The appearance of a space affects how we feel. External clutter makes me feel unsettled, knowing that things are out of place and have not yet been dealt with. Clutter or junk in a space represents unfinished tasks and forces our brains to constantly reconsider and recalculate when we will deal with them. Ugh!
Organized spaces. Ah. An organized space makes me feel like I can take a big deep breath. I might as well be relaxing on the beach in an organized room.
One of my someday dreams is to have a ballet studio type room, like the one Hannah has in the movie Troop Beverly Hills; not for dance or gymnastics, but as dedicated space to do yoga, meditate, and any other activities of wellness someone might want to do. Feeling zen all the while.
The room would have hardwood floors, a mirrored wall, yoga mats, and some yoga props. Very uncluttered. Very zen.
I grew up in a house with an “extra” room. This room didn’t have one specific purpose, other than to be the room I slept in sometimes if we had a guest, who we would give my room to (because it was more accomodating than said “extra” room).
From my own experience, I can only suspect that there are a good number of households with such an “extra” room, or other type of “extra” space that isn’t exactly defined in its purpose.
The problem with not defining the purpose of a space is that it can become a catch-all for the clutter in the house that hasn’t yet been dealt with. Especially when it comes time for company to come over. Kind of like the garage. No time to deal with this pile of stuff now. Let’s just put it in the extra room for now.
Our “yoga room” is my favorite room in the house (well, besides the kitchen). I don’t quite have the complete in-home yoga studio, but it is close enough for me! The room has a very simple layout with a few essentials:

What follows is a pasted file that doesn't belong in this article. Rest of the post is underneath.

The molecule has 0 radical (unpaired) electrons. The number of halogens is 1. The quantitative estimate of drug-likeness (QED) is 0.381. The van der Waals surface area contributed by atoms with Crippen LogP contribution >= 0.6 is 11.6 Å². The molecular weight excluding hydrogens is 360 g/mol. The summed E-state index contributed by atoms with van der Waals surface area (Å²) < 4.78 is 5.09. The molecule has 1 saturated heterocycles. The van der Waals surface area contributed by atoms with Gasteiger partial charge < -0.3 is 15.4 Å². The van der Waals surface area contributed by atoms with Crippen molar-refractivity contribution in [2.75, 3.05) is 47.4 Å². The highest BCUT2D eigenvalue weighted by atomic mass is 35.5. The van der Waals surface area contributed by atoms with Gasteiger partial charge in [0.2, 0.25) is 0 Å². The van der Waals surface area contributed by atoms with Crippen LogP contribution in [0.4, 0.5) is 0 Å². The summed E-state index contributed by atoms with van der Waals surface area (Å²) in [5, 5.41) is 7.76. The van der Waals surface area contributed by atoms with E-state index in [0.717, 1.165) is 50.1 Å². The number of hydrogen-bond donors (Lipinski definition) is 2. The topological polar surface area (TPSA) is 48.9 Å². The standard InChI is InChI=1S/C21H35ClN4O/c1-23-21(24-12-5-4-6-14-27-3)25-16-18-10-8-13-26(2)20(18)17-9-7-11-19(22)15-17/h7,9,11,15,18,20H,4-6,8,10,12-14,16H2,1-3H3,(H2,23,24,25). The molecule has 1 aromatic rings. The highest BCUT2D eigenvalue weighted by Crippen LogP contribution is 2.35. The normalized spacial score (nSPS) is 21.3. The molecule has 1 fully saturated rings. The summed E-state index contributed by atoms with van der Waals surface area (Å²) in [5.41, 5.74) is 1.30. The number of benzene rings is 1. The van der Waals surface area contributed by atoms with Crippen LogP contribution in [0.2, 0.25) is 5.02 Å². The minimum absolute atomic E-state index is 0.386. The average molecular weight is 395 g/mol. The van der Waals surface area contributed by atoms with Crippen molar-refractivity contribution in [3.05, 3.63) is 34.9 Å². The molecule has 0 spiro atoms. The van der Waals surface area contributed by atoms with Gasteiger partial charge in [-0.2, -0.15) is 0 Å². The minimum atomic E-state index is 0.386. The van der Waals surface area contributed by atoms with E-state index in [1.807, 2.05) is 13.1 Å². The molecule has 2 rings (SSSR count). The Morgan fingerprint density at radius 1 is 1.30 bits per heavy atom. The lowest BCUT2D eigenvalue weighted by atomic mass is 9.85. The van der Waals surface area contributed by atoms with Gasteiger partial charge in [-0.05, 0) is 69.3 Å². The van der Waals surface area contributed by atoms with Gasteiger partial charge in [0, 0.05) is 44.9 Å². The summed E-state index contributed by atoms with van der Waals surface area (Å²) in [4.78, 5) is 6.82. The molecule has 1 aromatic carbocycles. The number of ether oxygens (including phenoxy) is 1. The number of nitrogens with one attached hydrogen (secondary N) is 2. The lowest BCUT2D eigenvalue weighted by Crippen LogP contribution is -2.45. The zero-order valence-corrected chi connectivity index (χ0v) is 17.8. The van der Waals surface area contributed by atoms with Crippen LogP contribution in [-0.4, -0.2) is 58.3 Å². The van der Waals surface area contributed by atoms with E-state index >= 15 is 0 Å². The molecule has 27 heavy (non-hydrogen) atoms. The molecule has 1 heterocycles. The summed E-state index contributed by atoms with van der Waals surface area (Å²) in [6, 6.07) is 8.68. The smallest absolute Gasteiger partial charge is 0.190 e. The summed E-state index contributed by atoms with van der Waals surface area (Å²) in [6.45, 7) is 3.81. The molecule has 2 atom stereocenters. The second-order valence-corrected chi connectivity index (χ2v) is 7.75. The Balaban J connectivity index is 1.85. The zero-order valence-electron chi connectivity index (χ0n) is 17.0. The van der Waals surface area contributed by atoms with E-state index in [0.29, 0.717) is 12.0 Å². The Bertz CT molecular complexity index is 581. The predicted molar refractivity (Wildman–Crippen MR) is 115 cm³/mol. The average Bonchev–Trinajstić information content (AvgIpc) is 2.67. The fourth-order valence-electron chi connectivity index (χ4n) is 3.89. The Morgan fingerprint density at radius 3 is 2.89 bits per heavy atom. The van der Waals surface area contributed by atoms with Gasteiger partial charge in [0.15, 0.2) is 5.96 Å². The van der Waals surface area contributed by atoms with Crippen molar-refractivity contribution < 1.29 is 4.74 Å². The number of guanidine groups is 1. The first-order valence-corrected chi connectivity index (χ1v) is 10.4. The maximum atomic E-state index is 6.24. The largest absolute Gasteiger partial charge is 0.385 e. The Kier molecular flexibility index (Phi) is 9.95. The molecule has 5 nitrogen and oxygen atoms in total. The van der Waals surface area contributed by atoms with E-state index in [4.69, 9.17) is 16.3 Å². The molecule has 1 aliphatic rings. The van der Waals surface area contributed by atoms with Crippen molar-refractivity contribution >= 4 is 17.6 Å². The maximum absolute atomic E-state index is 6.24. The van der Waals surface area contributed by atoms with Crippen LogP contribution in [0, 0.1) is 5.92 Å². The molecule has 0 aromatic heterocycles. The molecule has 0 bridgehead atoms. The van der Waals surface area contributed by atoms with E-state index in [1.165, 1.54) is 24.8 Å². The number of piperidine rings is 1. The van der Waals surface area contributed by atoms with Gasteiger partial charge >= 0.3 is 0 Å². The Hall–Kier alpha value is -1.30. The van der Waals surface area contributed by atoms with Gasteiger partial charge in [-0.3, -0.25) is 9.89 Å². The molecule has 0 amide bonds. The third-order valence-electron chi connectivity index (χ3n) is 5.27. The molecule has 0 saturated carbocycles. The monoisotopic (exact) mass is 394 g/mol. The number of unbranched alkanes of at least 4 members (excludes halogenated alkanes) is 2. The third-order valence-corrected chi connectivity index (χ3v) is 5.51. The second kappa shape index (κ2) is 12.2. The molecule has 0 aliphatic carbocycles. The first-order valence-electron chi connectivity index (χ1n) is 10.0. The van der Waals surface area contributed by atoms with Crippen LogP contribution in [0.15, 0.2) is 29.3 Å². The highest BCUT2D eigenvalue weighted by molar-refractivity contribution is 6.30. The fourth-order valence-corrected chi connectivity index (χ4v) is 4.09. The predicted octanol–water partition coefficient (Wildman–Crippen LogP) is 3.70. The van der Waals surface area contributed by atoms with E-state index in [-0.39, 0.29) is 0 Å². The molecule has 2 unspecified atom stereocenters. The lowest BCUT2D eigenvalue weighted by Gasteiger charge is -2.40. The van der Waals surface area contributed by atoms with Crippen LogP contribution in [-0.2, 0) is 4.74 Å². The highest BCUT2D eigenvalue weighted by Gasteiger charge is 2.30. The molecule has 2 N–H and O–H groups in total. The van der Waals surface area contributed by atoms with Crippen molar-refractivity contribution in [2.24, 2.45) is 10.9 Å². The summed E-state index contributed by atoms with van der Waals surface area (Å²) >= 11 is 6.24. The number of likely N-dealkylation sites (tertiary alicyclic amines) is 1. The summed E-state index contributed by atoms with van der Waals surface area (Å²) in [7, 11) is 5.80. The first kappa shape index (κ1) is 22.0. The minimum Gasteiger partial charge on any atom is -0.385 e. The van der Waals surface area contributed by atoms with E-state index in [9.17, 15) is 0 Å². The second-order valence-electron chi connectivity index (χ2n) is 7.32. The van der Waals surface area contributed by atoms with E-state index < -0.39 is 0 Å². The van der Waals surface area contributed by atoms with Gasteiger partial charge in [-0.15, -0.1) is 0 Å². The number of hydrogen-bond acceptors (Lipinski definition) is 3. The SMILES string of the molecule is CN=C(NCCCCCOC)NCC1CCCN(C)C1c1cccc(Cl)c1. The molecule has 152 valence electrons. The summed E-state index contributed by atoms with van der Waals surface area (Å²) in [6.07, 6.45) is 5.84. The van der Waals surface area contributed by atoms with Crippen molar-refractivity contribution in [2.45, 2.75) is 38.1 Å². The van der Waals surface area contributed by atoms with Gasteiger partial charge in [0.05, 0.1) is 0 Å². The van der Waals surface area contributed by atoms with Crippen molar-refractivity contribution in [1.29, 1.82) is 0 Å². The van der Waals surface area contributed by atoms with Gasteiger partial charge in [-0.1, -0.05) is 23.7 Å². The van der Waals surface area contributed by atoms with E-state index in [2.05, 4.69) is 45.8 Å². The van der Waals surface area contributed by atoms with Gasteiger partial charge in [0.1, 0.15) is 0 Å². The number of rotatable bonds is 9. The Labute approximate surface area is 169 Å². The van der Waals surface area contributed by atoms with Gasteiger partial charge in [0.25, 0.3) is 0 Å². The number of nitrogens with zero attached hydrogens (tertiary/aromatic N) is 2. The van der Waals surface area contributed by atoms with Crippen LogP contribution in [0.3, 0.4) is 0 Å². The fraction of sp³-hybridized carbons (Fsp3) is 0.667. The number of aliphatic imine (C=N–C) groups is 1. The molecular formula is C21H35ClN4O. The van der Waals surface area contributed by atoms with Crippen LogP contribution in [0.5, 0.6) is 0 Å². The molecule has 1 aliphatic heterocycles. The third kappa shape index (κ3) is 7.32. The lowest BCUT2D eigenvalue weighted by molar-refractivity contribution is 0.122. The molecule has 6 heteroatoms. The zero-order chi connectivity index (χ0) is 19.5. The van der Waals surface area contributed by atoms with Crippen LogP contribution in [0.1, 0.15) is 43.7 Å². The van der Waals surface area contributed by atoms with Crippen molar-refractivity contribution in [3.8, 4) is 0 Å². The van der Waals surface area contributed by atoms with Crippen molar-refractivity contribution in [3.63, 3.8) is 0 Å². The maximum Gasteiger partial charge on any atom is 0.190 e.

- Two yoga mats
- A low light lamp
- An exercise ball
- A blanket (for meditation; also doubles as a doggy bed, apparently)
- a table with candles, incense, and a box for matches
We chose this particular room based on the location and look of the room. There are already three little windows on the wall at the front of the house that have that zen feel to them, and would be awkward to try to cover with shades for sleeping. It is also one of the smaller bedrooms.
I use this room nearly everyday, typically right after I wake up. I walk over, and depending on the time I have and my mood, will do about 5 to 20 minutes of yoga, followed by 20 minutes of meditation. Sometimes I light the candles for the yoga by candlelight effect.
This room also doubled as a “kids’ room” at our holiday party this year. It was nice to have a room where we could send the kids, and they found the exercise ball to be particularly entertaining (although I am not sure how safe their game was!). We also recently set up the room with an air mattress for an extra guest over the holidays when we had enough guests to fill up our other rooms. It was nice to be able to comfortably sleep an extra guest in an already clutter-free room.
Is there an “extra” room lurking in your house? A hallway? Ok, the hallway might be a stretch, but you get the idea.
If you already have a defined space dedicated to exercise and relaxation in your home (sans clutter), or were inspired to create one, I would love to hear about it! Tackling clutter is so overwhelming because there is so much emotion attached to stuff from the past and the dread of dealing with unfinished things. Visualize how great it will feel to have your very own clutter-free zone, and focus on that feeling while you deal with the de-cluttering process. If it’s possible for me, it’s possible for anyone!